Presence and the Present: Relationship and Time in Contemporary Psychodynamic Therapy (The Library of Object Relations)
- Publish Date: 2011-12-20
- Binding: Hardcover
- Author: Michael Stadter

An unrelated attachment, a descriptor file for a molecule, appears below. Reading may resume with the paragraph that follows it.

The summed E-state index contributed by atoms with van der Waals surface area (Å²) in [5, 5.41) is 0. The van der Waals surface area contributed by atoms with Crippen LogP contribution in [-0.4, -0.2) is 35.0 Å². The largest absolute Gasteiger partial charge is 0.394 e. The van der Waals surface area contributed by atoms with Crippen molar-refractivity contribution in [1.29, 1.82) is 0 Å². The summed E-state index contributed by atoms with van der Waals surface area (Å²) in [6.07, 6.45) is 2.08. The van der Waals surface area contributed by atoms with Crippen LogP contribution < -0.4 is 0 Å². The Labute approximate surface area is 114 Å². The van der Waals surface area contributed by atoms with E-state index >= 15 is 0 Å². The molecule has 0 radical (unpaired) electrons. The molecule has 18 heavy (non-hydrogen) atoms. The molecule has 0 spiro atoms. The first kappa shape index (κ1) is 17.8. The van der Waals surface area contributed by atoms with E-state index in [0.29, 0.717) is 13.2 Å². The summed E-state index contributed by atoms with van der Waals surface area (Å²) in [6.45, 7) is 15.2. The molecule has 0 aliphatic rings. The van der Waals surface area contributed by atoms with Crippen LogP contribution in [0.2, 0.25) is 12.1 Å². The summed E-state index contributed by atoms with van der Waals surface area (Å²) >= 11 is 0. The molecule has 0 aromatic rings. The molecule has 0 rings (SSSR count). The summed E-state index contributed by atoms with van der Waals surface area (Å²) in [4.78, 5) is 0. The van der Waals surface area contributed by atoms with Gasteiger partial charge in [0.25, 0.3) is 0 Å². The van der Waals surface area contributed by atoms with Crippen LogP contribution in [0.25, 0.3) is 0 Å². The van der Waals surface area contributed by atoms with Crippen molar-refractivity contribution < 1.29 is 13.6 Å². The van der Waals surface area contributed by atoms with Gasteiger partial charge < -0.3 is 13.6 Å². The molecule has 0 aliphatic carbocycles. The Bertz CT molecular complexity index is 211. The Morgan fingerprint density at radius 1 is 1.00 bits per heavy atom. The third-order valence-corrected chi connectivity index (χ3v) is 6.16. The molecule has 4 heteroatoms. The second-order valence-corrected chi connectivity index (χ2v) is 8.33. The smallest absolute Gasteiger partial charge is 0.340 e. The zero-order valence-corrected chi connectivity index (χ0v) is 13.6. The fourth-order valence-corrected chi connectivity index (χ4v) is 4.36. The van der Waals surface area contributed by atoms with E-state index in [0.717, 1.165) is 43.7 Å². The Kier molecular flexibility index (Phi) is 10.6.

Presence and the Present: Relationship and Time in Contemporary Psychodynamic Therapy offers salient points learned from the authors forty years of practice and teaching, and applies psychodynamic psychotherapy to the contemporary practice climate. Emphasizing the therapeutic relationship and the dimension of time, it grounds the discussion in clinical application. Including more than fifty vignettes and four extended case presentations, the author deconstructs successful interchanges as well as errors. Part I sets out central themes and components of this contemporary view of dynamic therapy while part II examines present-day applications. Part I begins with an overview of the core (the relationship) and the contours (characteristics) of therapy and some of the challenges therapists face today. The ten contours discussed are the frame, uniqueness, not knowing, different types of knowledge, mentalization, the therapists use of self, goals beyond symptom relief, integration with nondynamic approaches, integration with neuroscience and therapy outcome research, and, finally, the use of time and space. Following a discussion of these ten contours, the book summarizes evidence-based relationship elements in therapy and the robust empirical research demonstrating dynamic therapys effectiveness, while providing a theoretical overview for therapists not familiar with psychodynamic theory. The last two chapters of part I examine the complex relationships among time, life, and psychotherapy and continue the exploration of therapy duration, the present moment, transience, unending therapy, and termination. Part II of Presence and the Present begins with two chapters on the therapy of trauma. Chapters 8 and 9 discuss the phenomena of trauma and include practical recommendations and frequent therapist countertransferences. Chapter 10 focuses on the organization of self experience through bodily sensations and offers a nuanced model to understand physical elements of transferences and countertransferences. The final three chapters explore therapy with couples who are struggling with disturbed adult or adolescent children, integrate cognitive-behavioral interventions with the dynamic approach, and examine the frequent and key affect of shame in psychotherapy.